News

Microbiota in pancreatic health and disease

The next frontier in microbiome research Diseases intrinsic to the pancreas such as pancreatitis, pancreatic cancer and type 1 diabetes mellitus impart substantial health and financial burdens on society but identification of novel mechanisms contributing to these...

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Manipulating the Human Microbiome to Manage Disease

More than a decade after the launch of the Human Microbiome Project, research in this field has grown exponentially, with studies associating microbial states or species with disorders including novel infectious etiologies and complex human disease. Scientists are...

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Milestones in gut microbiome science in 2019

The human microbiome has not only captured the attention of scientists, but also of health professionals and the lay press. Although initial studies focused on characterizing the intestinal microbiome in the context of health and disease and the influence of...

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Intestinal microbiota and colorectal carcinoma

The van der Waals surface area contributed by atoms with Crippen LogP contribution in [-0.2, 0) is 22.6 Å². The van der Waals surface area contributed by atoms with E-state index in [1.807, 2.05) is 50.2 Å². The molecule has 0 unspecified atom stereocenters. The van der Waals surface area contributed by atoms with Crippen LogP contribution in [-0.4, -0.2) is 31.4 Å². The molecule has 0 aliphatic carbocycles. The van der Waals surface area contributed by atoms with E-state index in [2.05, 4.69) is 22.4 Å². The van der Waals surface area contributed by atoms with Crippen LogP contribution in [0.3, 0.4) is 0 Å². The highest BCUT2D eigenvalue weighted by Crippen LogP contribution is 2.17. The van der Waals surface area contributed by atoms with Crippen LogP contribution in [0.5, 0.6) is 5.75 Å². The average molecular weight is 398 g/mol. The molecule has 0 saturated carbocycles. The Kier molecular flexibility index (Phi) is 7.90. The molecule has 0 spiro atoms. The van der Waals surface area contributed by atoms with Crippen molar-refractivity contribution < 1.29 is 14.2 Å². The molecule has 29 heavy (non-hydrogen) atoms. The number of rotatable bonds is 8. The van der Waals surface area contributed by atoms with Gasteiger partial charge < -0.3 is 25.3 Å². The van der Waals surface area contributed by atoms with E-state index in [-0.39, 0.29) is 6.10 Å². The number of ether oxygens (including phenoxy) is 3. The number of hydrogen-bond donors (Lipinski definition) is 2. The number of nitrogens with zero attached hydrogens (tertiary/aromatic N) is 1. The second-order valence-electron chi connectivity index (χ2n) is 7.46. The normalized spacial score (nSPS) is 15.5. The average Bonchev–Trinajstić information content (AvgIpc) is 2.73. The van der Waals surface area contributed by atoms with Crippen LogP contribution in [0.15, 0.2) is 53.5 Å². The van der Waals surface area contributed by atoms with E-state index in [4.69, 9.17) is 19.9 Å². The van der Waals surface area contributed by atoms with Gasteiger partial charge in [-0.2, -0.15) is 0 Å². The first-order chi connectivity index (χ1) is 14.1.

Implications for pathogenesis, diagnosis, and therapy  Colorectal cancer (CRC) is one of the most frequently diagnosed cancers and leading cause of cancer-related deaths worldwide. In recent years, there has been a growing realization that lifestyle plays a major role...

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Gut microbiota imbalance promotes the onset of colorectal cancer

The gastroenterology team at Henri-Mondor AP-HP Hospital and University Paris-Est Créteil, led by Professor Iradj Sobhani, together with teams from Inserm and the Institut Pasteur Molecular Microbial Pathogenesis Unit (U1202), led by Professor Philippe Sansonetti...

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Chemotherapy-induced neuroinflammation

Chemotherapy-induced neuroinflammation is associated with disrupted colonic and bacterial homeostasis in female mice Chemotherapy treatment negatively affects the nervous and immune systems and alters gastrointestinal function and microbial composition. Outside of the...

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A possible gut-brain connection to ‘chemo brain’

Scientists looking for evidence of bowel involvement in cognitive and mood problems related to chemotherapy treatment are testing their theories with the help of an unpleasant rodent habit: eating feces. Because chemotherapy is very hard for the digestive system and...

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Survive in the human gut, bacteria need genetic ‘passcode’

The bacteria that live in people's intestines pump toxins to deter microbial intruders. But each person's intestine comes with its own set of toxins: individualized "access code" microbes must resolve to survive, scientists report October 30, 2019, in the journal...

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